[caption id="attachment_13048" align="aligncenter" width="480" caption="In this Sept. 26, 2010, file photo, Saints defensive coordinator Gregg Williams looks on during an NFL football game against the Atlanta Falcons at the Louisiana Superdome in New Orleans. Williams, the former Saints defensive coordinator, apologized for running a bounty program that targeted opposing players for injuries. In a statement, he says the program was a "terrible mistake and we knew it was wrong while we were doing it." The NFL on Friday said that it had found between 22 and 27 Saints participated in the program over the last three seasons, and that players including quarterbacks Kurt Warner and Brett Favre were targeted. (AP Photo/Gerald Herbert, File)"] [/caption]News of the New Orleans Saints running a bounty system from 2009 to 2011 leaking out on Friday shouldn’t come as a surprise.
NFL locker rooms are filled with reward systems used to incentivize performance and add extra motivation to play well on the field.
But what brought this issue to the level of a league investigation is the reward system was being overseen by defensive coordinator Gregg Williams, not the players.
And let’s not get this twisted. The league is not performing a noble act here in the name of player safety by going after Williams and trying to rid the NFL of bounty systems that targets players with knockout hits.
The NFL is protecting its backside and the league’s renewed stance on player safety.
With the league being hit with a flurry of lawsuits from former players who claim the NFL failed to protect them from concussion issues, the league cannot afford to be exposed to more litigation.
Not to mention the image hit the NFL takes from fans when a story like breaks.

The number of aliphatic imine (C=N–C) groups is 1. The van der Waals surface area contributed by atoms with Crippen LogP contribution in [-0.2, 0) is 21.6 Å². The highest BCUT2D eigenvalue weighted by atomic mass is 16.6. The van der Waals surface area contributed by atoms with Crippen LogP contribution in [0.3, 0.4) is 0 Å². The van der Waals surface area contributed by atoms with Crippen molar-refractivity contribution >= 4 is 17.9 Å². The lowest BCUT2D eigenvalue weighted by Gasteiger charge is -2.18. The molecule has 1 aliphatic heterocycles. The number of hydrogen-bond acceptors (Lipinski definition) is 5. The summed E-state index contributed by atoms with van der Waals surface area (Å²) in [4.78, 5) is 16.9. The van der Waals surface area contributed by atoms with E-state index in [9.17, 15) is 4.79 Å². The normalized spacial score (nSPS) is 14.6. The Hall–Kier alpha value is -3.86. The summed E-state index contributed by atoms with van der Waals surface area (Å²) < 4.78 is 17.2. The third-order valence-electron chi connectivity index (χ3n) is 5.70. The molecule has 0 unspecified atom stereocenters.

But I think former NFL player Matt Bowen, who played for Williams, says it best in his column for the Chicago Tribune.
Bowen: Some day, when my three sons grow up, I will make clear to them that this league isn't for everyone. No doubt, it can be downright disgusting living by a win-at-all-costs mentality. It's a fundamental part of the NFL's culture that isn't talked about outside of team facilities.
I'm not saying it's right. Or ethical. But the NFL isn't little league football with neighborhood dads playing head coach. This is the business of winning. If that means stepping over some line, you do it.
Bounties, cheap shots, whatever you want to call them, they are a part of this game. It is an ugly tradition that was exposed Friday with Williams front and center from his time coaching the defense in New Orleans. But don't peg this on him alone. You will find it in plenty of NFL cities.
Win or else. That's the drill.
Former NFL player and scout Bucky Brooks echoes Bowen’s thoughts on the issue.
Dave Boling of The News Tribune writes that Williams’ actions were inexcusable, and his expected discipline could have an affect on the Seahawks with Williams now the defensive coordinator in St. Louis.
Dan Pompei of writing for the National Football Post offers another lukewarm evaluation of Green Bay soon-to-be free agent Matt Flynn.
ESPN’s Mike Sando has a nice graphic on showing the number of penalties from 2009 to 2011 for all teams for unnecessary roughness, facemasking, roughing the passer, personal fouls and unsportsmanlike conduct. The Seahawks are last on the list. But expect that to change with the way this defense plays.
Omar Kelly of the South Florida Sun-Sentinel writes that the Seahawks could be interested in Miami defensive tackle Paul Soliai’s services.
Is this really Peyton Manning throwing in the video below? We’ll let you judge for yourself. If so, it looks like he’s progressed on the road of recovery from his neck fusion. Now, can he take a hit?